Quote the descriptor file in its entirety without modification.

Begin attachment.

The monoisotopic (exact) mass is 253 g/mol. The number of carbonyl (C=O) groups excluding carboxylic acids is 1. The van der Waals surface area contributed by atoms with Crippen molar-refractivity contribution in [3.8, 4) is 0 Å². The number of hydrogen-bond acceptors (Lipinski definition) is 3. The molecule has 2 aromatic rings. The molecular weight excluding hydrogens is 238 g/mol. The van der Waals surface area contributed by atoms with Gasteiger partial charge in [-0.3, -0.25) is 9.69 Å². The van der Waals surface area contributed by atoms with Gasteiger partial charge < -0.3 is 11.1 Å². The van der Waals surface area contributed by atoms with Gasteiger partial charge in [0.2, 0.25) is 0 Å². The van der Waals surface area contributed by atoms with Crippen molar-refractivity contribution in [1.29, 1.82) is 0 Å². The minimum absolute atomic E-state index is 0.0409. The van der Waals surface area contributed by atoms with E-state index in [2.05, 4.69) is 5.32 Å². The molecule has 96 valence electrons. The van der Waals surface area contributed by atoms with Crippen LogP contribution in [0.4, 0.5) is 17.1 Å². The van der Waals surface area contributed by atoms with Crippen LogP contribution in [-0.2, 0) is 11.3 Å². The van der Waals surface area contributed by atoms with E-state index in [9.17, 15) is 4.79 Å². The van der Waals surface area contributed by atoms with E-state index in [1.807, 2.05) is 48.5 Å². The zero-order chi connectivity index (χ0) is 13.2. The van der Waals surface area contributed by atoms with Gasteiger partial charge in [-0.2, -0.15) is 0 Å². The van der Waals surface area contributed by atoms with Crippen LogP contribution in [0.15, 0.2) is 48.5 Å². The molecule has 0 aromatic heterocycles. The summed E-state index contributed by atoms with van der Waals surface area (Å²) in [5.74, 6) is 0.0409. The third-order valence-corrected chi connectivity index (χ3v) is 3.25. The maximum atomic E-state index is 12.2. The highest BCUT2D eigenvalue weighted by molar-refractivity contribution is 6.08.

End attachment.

The monoisotopic (exact) mass is 253 g/mol. The number of carbonyl (C=O) groups excluding carboxylic acids is 1. The van der Waals surface area contributed by atoms with Crippen molar-refractivity contribution in [3.8, 4) is 0 Å². The number of hydrogen-bond acceptors (Lipinski definition) is 3. The molecule has 2 aromatic rings. The molecular weight excluding hydrogens is 238 g/mol. The van der Waals surface area contributed by atoms with Gasteiger partial charge in [-0.3, -0.25) is 9.69 Å². The van der Waals surface area contributed by atoms with Gasteiger partial charge < -0.3 is 11.1 Å². The van der Waals surface area contributed by atoms with Gasteiger partial charge in [0.2, 0.25) is 0 Å². The van der Waals surface area contributed by atoms with Crippen molar-refractivity contribution in [1.29, 1.82) is 0 Å². The minimum absolute atomic E-state index is 0.0409. The van der Waals surface area contributed by atoms with E-state index in [2.05, 4.69) is 5.32 Å². The molecule has 96 valence electrons. The van der Waals surface area contributed by atoms with Crippen LogP contribution in [0.4, 0.5) is 17.1 Å². The van der Waals surface area contributed by atoms with Crippen LogP contribution in [-0.2, 0) is 11.3 Å². The van der Waals surface area contributed by atoms with E-state index in [9.17, 15) is 4.79 Å². The van der Waals surface area contributed by atoms with E-state index in [1.807, 2.05) is 48.5 Å². The zero-order chi connectivity index (χ0) is 13.2. The van der Waals surface area contributed by atoms with Gasteiger partial charge in [-0.2, -0.15) is 0 Å². The van der Waals surface area contributed by atoms with Crippen LogP contribution in [0.15, 0.2) is 48.5 Å². The molecule has 0 aromatic heterocycles. The summed E-state index contributed by atoms with van der Waals surface area (Å²) in [5.74, 6) is 0.0409. The third-order valence-corrected chi connectivity index (χ3v) is 3.25. The maximum atomic E-state index is 12.2. The highest BCUT2D eigenvalue weighted by molar-refractivity contribution is 6.08.